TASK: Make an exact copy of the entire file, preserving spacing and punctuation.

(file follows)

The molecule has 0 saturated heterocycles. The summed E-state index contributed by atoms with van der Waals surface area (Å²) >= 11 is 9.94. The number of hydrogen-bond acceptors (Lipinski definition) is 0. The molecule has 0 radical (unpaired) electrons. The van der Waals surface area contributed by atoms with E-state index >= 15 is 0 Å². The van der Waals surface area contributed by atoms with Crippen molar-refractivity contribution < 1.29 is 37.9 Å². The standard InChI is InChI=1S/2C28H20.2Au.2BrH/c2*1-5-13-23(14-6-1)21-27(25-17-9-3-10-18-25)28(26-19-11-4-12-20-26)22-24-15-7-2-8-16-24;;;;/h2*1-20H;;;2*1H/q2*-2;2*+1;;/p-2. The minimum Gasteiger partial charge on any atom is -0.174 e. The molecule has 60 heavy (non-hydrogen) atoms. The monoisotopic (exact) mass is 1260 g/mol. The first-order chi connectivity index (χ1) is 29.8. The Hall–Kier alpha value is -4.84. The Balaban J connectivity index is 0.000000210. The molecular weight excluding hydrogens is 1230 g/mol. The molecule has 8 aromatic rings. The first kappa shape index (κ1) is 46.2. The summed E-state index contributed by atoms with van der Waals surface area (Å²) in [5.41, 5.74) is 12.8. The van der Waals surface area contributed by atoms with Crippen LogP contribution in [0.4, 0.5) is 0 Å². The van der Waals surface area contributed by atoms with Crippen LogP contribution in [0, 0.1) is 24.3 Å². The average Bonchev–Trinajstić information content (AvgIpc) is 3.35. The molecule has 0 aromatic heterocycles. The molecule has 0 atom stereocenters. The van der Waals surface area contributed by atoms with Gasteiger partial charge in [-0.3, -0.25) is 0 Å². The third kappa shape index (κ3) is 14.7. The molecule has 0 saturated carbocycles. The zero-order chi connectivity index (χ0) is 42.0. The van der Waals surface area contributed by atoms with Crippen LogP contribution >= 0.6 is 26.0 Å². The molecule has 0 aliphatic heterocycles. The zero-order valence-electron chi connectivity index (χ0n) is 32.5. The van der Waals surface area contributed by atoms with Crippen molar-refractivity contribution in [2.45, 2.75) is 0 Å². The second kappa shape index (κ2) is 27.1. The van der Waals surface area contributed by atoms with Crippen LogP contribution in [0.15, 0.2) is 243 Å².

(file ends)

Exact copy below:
The molecule has 0 saturated heterocycles. The summed E-state index contributed by atoms with van der Waals surface area (Å²) >= 11 is 9.94. The number of hydrogen-bond acceptors (Lipinski definition) is 0. The molecule has 0 radical (unpaired) electrons. The van der Waals surface area contributed by atoms with E-state index >= 15 is 0 Å². The van der Waals surface area contributed by atoms with Crippen molar-refractivity contribution < 1.29 is 37.9 Å². The standard InChI is InChI=1S/2C28H20.2Au.2BrH/c2*1-5-13-23(14-6-1)21-27(25-17-9-3-10-18-25)28(26-19-11-4-12-20-26)22-24-15-7-2-8-16-24;;;;/h2*1-20H;;;2*1H/q2*-2;2*+1;;/p-2. The minimum Gasteiger partial charge on any atom is -0.174 e. The molecule has 60 heavy (non-hydrogen) atoms. The monoisotopic (exact) mass is 1260 g/mol. The first-order chi connectivity index (χ1) is 29.8. The Hall–Kier alpha value is -4.84. The Balaban J connectivity index is 0.000000210. The molecular weight excluding hydrogens is 1230 g/mol. The molecule has 8 aromatic rings. The first kappa shape index (κ1) is 46.2. The summed E-state index contributed by atoms with van der Waals surface area (Å²) in [5.41, 5.74) is 12.8. The van der Waals surface area contributed by atoms with Crippen LogP contribution in [0.4, 0.5) is 0 Å². The van der Waals surface area contributed by atoms with Crippen LogP contribution in [0, 0.1) is 24.3 Å². The average Bonchev–Trinajstić information content (AvgIpc) is 3.35. The molecule has 0 aromatic heterocycles. The molecule has 0 atom stereocenters. The van der Waals surface area contributed by atoms with Gasteiger partial charge in [-0.3, -0.25) is 0 Å². The third kappa shape index (κ3) is 14.7. The molecule has 0 saturated carbocycles. The zero-order chi connectivity index (χ0) is 42.0. The van der Waals surface area contributed by atoms with Crippen LogP contribution >= 0.6 is 26.0 Å². The molecule has 0 aliphatic heterocycles. The zero-order valence-electron chi connectivity index (χ0n) is 32.5. The van der Waals surface area contributed by atoms with Crippen molar-refractivity contribution in [2.45, 2.75) is 0 Å². The second kappa shape index (κ2) is 27.1. The van der Waals surface area contributed by atoms with Crippen LogP contribution in [0.15, 0.2) is 243 Å².